George Pal was a cartoonist originally, animator in a Budapest studio. Later he became head of the animation department at Germany’s U.F.A. plant. But as holder of an architectural degree he was never quite satisfied with two-dimensional drawings. Two years later he opened his own studio, and developed “the color cartoon in the third dimension”—i.e., with dolls against actual sets.
Although the actors are puppets, there are no strings attached. Nor are there any moving parts. A completely stationary puppet is created for each phase of a “movement.” And where the cartoonist would draw a separate figure for each motion-step, Pat builds a separate doll.
Or part of one. It depends how much of the doll’s body is supposed to “move,” from one frame of film to the next. Thus a “close-up” of the heroine making eyes at the hero would require replacement of the lady’s original head by twenty-eight others—each one advancing the wink until the twenty-eighth had told the story. When you consider that an average one-reeler contains 15,000 frames, Pal’s work would appear to have been cut out for him! But he just smiles and says, “It’s no more difficult than cartoons.”
Indeed a “working cartoon” is made and “shot” before the actual subject—in order, Pal explains, to test the movements of the dolls-to-be. Even earlier, the script has been written, the music scored, and the sets designed. When everything is ready the puppets go into “action.” Held in place by invisible pins, they are about six inches high. But they look as big as life.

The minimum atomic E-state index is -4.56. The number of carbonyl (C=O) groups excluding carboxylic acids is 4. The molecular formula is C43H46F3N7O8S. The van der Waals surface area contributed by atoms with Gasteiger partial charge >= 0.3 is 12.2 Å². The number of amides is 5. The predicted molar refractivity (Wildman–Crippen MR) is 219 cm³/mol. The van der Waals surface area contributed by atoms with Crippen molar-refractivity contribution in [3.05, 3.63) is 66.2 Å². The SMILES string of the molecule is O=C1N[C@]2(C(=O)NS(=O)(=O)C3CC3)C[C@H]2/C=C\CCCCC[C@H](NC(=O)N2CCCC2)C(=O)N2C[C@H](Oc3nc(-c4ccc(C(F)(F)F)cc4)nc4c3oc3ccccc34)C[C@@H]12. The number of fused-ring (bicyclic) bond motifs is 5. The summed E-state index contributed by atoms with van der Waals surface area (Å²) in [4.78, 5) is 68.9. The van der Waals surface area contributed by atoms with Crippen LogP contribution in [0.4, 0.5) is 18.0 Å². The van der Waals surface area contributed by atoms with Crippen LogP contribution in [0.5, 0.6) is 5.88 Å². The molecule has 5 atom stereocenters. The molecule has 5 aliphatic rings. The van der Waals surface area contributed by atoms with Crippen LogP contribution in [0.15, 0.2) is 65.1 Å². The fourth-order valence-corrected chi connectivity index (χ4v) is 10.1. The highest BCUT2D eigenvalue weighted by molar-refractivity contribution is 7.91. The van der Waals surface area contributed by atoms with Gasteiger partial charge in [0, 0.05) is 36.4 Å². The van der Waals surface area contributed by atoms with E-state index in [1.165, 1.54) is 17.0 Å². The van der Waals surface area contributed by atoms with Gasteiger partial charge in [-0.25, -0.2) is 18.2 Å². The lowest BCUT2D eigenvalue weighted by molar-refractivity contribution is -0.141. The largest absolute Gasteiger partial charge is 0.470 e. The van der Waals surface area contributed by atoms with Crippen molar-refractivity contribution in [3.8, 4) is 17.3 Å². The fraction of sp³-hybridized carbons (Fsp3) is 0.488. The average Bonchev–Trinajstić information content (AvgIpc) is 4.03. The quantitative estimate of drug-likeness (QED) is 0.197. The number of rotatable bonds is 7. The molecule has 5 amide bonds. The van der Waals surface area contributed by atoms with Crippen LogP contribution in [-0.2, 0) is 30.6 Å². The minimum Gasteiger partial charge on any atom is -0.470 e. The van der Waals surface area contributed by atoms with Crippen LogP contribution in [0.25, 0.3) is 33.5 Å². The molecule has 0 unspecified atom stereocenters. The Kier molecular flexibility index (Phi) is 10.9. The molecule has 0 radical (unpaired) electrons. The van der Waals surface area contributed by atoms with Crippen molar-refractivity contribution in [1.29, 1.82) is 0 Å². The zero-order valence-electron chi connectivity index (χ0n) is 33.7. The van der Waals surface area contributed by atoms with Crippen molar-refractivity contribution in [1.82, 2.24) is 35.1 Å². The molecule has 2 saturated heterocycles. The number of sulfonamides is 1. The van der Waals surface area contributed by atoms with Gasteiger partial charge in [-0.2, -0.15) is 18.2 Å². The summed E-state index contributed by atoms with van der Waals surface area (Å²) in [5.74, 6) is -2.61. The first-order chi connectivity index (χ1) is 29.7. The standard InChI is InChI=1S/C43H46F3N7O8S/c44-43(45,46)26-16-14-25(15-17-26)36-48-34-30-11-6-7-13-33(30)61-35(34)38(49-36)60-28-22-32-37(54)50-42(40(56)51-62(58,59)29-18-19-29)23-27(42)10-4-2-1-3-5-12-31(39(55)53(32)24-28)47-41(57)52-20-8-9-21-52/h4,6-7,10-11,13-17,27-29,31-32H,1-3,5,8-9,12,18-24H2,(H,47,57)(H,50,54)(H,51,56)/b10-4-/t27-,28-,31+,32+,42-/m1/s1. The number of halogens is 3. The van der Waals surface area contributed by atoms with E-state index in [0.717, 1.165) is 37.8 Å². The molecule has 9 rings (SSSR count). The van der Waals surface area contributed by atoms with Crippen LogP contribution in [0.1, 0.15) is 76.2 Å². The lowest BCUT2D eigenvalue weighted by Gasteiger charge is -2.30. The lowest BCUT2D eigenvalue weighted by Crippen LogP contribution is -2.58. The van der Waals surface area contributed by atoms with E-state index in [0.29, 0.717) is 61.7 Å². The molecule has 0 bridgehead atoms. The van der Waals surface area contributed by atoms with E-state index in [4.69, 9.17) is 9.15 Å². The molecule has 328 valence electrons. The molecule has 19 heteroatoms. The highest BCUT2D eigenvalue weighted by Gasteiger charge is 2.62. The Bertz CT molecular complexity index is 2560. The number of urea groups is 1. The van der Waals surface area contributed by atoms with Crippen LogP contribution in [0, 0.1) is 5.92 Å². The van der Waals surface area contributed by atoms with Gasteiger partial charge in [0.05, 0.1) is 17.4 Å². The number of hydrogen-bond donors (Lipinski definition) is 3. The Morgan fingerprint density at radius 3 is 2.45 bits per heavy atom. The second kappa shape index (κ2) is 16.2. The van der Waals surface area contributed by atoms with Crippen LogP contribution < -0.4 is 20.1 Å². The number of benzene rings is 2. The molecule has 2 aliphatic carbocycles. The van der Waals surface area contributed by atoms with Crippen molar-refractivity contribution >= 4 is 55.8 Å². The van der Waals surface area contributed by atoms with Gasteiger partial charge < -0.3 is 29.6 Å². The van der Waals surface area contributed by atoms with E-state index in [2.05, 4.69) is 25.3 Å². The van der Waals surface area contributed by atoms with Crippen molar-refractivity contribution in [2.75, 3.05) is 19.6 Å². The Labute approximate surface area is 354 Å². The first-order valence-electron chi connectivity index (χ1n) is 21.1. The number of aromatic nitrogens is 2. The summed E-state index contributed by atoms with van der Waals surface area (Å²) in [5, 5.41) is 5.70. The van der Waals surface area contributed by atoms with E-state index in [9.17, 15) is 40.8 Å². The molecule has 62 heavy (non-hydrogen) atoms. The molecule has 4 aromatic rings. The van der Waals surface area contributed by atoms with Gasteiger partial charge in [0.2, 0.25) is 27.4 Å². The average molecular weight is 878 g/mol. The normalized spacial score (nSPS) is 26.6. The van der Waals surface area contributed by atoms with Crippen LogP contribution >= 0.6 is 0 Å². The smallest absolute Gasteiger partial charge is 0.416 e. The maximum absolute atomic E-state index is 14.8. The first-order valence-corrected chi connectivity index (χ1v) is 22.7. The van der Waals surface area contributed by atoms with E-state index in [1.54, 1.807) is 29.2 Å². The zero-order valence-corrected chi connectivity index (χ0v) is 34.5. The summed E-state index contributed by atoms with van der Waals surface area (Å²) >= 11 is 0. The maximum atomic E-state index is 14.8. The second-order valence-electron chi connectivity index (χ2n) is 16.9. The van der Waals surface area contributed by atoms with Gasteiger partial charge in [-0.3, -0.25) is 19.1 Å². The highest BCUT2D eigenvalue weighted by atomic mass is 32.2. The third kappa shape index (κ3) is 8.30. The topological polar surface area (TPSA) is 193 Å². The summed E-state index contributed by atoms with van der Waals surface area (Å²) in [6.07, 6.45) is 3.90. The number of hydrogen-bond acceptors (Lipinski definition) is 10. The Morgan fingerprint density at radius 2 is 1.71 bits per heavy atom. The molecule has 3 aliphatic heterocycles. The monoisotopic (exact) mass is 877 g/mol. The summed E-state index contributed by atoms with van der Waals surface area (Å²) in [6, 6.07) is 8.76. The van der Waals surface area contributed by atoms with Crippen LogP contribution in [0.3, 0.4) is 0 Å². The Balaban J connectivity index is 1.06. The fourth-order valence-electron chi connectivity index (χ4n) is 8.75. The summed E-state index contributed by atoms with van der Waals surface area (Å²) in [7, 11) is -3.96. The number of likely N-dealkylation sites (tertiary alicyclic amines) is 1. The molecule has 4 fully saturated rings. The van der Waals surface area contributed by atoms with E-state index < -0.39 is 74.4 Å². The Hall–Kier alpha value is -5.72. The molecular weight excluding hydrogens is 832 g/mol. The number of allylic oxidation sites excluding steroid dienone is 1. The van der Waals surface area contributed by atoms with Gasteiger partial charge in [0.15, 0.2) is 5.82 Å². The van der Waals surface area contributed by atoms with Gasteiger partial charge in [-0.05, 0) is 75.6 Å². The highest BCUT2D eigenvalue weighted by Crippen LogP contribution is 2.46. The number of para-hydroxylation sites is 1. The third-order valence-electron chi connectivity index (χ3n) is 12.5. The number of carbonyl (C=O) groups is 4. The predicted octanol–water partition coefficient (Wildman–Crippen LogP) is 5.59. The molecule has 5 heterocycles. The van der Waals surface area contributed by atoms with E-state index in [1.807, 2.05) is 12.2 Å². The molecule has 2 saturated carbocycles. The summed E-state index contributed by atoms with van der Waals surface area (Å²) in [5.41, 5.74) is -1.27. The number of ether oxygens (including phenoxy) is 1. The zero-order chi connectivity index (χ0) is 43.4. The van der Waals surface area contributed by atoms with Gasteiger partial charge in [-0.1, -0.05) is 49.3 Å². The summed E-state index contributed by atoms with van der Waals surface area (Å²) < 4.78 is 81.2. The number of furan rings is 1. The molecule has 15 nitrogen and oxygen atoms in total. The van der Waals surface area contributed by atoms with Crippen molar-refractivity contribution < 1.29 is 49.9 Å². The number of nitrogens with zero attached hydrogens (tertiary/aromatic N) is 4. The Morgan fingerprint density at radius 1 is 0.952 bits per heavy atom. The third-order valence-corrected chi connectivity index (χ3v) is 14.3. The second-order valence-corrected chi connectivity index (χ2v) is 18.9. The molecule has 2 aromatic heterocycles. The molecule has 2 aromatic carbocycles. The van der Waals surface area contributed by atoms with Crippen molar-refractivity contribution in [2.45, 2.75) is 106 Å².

Pal maintains a staff at Eindhoven, Holland, although his last subjects have been in English. They include “Philips Broadcast, 1938,” a tabloid revue (music by Ambrose;) “Home on the Range,” with synchronized dialogue; “Sleeping beauty,” and “The Queen Was in the Parlor,” which music by Jack Hylton’s orchestra.
A number of Pal’s stop-motion shorts were compiled into a film called The Puppetoon Movie a number of years ago, exposing his work to a new generation. Some of his shorts can be found on-line, and you should seek them out.


  1. Don, could you contact me at, as I can't get through to you on your email.

  2. George Pal actually moved to the US in 1940, after he made his last short, "Friend in Need", or "Vriend in Nood" in Dutch, which can be found on YouTube.

  3. George Pal actually arrived in America in early December 1939. Vriend in Nood was completed in his absence during March 1940, but wasn't shown theatrically until 1945.